When vacuuming, you're best off plugging the vacuum into an outlet in the room that you're in. It lets you keep better track of the cord and prevent it from getting damaged by winding around furniture or getting pulled too taut. Also, make sure always to unplug the vacuum at the socket. Sure, it's easier to just yank at the vacuum cord to unplug it, but that's really bad for the vacuum. Doing so can bend the plug prongs, and sometimes, they can be so bent you won't be able to plug your vacuum in again. Once you're done cleaning, secure the cord so it won't get damaged in storage.

Sucking up large amounts of hair

A vacuum shouldn't be your clean-up tool of choice after a DIY haircut or trimming your pet — there's a reason why most salons use a broom and dustpan to clean up. A vacuum is perfectly fine for catching stray hairs that you come across in your daily or weekly cleaning. However, big piles of hair can damage your machine.

The first spot where it can cause trouble is at the brush roll, where it can easily wrap around. This can damage the piece itself or strain the motor. If your vacuum doesn't have a brush roll, that doesn't mean you'll get off scot-free. Clumps of hair can clog other parts of the vacuum, such as the hose and filters. If any of the hair bypasses the filters, it can also get into the motor, causing it to strain or become blocked.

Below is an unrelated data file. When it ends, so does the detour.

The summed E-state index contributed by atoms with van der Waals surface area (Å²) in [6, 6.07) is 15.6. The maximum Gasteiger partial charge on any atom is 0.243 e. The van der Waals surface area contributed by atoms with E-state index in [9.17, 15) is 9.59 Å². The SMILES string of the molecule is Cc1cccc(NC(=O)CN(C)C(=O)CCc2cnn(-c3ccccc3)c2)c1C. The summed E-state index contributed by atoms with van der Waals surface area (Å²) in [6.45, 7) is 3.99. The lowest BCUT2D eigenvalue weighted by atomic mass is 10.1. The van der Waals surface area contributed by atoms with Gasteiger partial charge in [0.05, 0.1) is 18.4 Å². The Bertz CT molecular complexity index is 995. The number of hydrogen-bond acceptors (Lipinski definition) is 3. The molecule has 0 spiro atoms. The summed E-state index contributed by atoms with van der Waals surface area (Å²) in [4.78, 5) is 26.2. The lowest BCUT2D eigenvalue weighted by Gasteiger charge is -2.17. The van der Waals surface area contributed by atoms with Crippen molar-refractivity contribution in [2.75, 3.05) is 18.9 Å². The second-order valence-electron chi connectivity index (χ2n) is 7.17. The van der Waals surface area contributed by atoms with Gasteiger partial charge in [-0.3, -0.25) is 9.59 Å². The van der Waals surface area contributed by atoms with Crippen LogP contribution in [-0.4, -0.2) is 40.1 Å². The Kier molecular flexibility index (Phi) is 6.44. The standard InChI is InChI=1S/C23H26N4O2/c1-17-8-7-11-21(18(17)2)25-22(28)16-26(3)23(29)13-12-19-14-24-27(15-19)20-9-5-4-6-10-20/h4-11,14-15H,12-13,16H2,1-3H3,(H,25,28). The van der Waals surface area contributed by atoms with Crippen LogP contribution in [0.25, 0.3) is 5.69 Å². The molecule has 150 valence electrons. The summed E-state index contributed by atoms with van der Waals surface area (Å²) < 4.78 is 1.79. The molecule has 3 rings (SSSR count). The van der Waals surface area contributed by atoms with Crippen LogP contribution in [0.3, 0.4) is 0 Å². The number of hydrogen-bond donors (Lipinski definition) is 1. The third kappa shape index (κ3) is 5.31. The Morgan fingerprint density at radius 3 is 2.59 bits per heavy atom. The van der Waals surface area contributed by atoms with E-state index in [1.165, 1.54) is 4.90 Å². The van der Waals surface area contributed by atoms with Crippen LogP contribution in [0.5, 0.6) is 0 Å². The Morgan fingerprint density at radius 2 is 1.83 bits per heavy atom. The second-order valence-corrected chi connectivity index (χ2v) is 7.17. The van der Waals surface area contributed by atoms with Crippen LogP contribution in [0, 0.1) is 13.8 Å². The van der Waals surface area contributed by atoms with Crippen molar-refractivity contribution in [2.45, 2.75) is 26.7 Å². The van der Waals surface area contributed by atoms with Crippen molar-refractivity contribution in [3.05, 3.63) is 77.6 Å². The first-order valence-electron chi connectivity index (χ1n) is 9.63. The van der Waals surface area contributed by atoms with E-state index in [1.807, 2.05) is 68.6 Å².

Not cleaning the brush roll often

Is your vacuum having trouble picking up debris off a rug or carpet? If you haven't cleaned the brush roll in a while, it might be the culprit. A brush roll that's full of hair, string, and other fibers won't work effectively, and can even cause damage if left for too long. If the strands build up, they can cause the roll to deform, pressing down the bristles and bending them. Even worse, if debris builds up on the sides, it might stop it from spinning, causing stress on the motor and causing a burning smell from the continued attempts to keep rolling. If you've ever smelled burning rubber from a vacuum, one place to check is the brush roll.

If you live with anyone who has long hair, you've probably seen how tightly strands can wind around a brush. It can feel almost impossible to take off! If scissors aren't quite doing the job, reach for a seam ripper instead. Designed to get under tight stitches, a seam ripper can shimmy under those tightly wound hairs. Its cutting edge will slice right through, making it much easier to pull them out.

Vacuuming anything that can melt inside the machine

Vacuums have a whole lot of power, which means they can get quite warm when they run. Anything that melts easily shouldn't be sucked up — it runs the chance of melting inside the machine. At best, it can cause a mess inside the unit, spreading over interior parts. At worst, if any melted liquid makes its way to the motor, it can fry your vacuum.